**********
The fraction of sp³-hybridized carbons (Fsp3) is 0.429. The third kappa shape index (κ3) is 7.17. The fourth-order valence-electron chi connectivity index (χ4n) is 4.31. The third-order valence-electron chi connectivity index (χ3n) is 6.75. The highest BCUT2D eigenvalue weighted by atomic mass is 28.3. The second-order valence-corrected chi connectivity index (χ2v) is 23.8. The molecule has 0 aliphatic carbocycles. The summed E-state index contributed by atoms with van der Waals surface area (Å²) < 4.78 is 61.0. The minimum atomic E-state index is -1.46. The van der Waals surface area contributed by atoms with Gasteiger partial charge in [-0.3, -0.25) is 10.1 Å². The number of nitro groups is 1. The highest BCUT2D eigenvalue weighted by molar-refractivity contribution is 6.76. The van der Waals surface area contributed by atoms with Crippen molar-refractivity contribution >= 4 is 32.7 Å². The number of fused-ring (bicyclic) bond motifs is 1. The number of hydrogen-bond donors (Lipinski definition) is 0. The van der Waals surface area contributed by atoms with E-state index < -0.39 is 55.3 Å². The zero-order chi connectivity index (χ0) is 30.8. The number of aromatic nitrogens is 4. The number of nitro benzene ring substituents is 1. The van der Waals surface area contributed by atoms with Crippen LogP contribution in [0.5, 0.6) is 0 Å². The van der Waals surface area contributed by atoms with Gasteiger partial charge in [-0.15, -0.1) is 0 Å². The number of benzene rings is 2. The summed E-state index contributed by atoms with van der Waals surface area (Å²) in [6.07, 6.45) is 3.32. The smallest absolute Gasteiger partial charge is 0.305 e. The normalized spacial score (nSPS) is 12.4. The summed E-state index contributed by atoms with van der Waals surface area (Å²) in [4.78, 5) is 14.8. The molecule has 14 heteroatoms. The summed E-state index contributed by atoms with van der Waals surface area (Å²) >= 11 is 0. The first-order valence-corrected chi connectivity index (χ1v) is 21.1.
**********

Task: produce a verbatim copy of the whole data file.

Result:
The fraction of sp³-hybridized carbons (Fsp3) is 0.429. The third kappa shape index (κ3) is 7.17. The fourth-order valence-electron chi connectivity index (χ4n) is 4.31. The third-order valence-electron chi connectivity index (χ3n) is 6.75. The highest BCUT2D eigenvalue weighted by atomic mass is 28.3. The second-order valence-corrected chi connectivity index (χ2v) is 23.8. The molecule has 0 aliphatic carbocycles. The summed E-state index contributed by atoms with van der Waals surface area (Å²) < 4.78 is 61.0. The minimum atomic E-state index is -1.46. The van der Waals surface area contributed by atoms with Gasteiger partial charge in [-0.3, -0.25) is 10.1 Å². The number of nitro groups is 1. The highest BCUT2D eigenvalue weighted by molar-refractivity contribution is 6.76. The van der Waals surface area contributed by atoms with Crippen molar-refractivity contribution >= 4 is 32.7 Å². The number of fused-ring (bicyclic) bond motifs is 1. The number of hydrogen-bond donors (Lipinski definition) is 0. The van der Waals surface area contributed by atoms with E-state index < -0.39 is 55.3 Å². The zero-order chi connectivity index (χ0) is 30.8. The number of aromatic nitrogens is 4. The number of nitro benzene ring substituents is 1. The van der Waals surface area contributed by atoms with Crippen LogP contribution in [0.5, 0.6) is 0 Å². The van der Waals surface area contributed by atoms with Gasteiger partial charge in [-0.15, -0.1) is 0 Å². The number of benzene rings is 2. The summed E-state index contributed by atoms with van der Waals surface area (Å²) in [6.07, 6.45) is 3.32. The smallest absolute Gasteiger partial charge is 0.305 e. The normalized spacial score (nSPS) is 12.4. The summed E-state index contributed by atoms with van der Waals surface area (Å²) in [4.78, 5) is 14.8. The molecule has 14 heteroatoms. The summed E-state index contributed by atoms with van der Waals surface area (Å²) >= 11 is 0. The first-order valence-corrected chi connectivity index (χ1v) is 21.1.